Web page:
In sexual harassment cases a brief period of employment and the prompt termination of the sexual harasser following notice to the employer are often seen as barriers to proceeding with legal action. Wilson v. Checkers Drive-In Restaurants, 2013 U.S. Dist. LEXIS 73062(May 22, 2013) (Padova, J.), demonstrates where there is repeated sexual harassment by a manager, even during a brief time period, there may be valid sexual harassment and retaliation claims.
In Wilson, the Plaintiff employee, a crew member at a restaurant, worked 11 shifts totaling 40 hours over a 6 week period. Each time the employee worked she was subjected to some form of sexual harassment by the restaurant’s manager including the manager, placing her hand on his genitals, whispering that she was “sexy”, using crass and explicit language, stating that he sexually desired her, graphically describing a sexual fantasies, physically touching the plaintiff while he passed her, rubbing his genitals against her and numerous sexually explicit remarks. The employee rejected the manager’s sexual advances and told him to stop each time. The last day she worked the manager followed Plaintiff into the freezer area touched her breasts, grabbed her between the legs, tried to kiss her, exposed his genitals, and invited her to perform oral sex on him. Later that day, the Plaintiff called the manager to ask about her schedule, and he told her that “when you give me some pussy, you get some time.” Thereafter, the Plaintiff checked the employee schedule, learned that she was not scheduled and did not call for work again.
Checkers maintains a toll-free telephone number for employees to report any workplace issue. Plaintiff called the Employee Hotline to report the manager was sexually harassing her. Checkers then initiated an investigation and while the manager denied engaging in the conduct, he admitted that he and the Plaintiff had a consensual sexual relationship. Checkers maintains a policy governing “closer than normal relationships” between supervisors and subordinates which requires that a supervisor who becomes involved in a relationship with a subordinate must report that relationship to Checkers or be subject to termination. Checkers fired the manager for violating the policy.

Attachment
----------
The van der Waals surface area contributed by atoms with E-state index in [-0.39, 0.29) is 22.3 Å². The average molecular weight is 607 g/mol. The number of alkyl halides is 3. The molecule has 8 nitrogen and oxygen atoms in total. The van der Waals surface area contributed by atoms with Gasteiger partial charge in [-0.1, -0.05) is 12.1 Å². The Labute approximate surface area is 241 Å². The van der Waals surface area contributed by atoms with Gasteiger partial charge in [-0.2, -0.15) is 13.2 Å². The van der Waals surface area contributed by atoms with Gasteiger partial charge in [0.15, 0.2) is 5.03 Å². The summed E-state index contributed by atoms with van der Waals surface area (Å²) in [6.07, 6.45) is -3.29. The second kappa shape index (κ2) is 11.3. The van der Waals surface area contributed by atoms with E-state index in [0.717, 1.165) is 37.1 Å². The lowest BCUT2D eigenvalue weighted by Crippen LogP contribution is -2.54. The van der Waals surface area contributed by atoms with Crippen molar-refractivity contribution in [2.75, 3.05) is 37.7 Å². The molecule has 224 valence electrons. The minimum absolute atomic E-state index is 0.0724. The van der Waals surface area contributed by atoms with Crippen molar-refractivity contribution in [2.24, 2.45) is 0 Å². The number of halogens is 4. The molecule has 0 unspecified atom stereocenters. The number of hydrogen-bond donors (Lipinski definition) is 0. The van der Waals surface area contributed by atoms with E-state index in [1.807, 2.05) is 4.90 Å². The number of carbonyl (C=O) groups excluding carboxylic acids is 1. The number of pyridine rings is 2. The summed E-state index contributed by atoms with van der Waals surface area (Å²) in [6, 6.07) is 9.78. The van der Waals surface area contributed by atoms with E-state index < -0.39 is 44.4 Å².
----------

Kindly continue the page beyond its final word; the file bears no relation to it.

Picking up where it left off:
The Court concluded that the manager’s refusal to schedule Plaintiff for shifts on the employee schedule constituted a denial of hours which subjected the employee to an adverse tangible employment action, establishing a quid pro quo case of sexual harassment. The Court also found that the Plaintiff employee had a valid retaliation claim because despite Plaintiff’s complaints about the manager’s offensive conduct, his sexual advances became more aggressive over time and unlike the other employees; she was never given shifts on the employee schedule and statement that constituted retaliation for her complaints.
For more information on sexual harassment and Abramson Employment Law see http://www.job-discrimination.com/lawyer-attorney-2130161.html.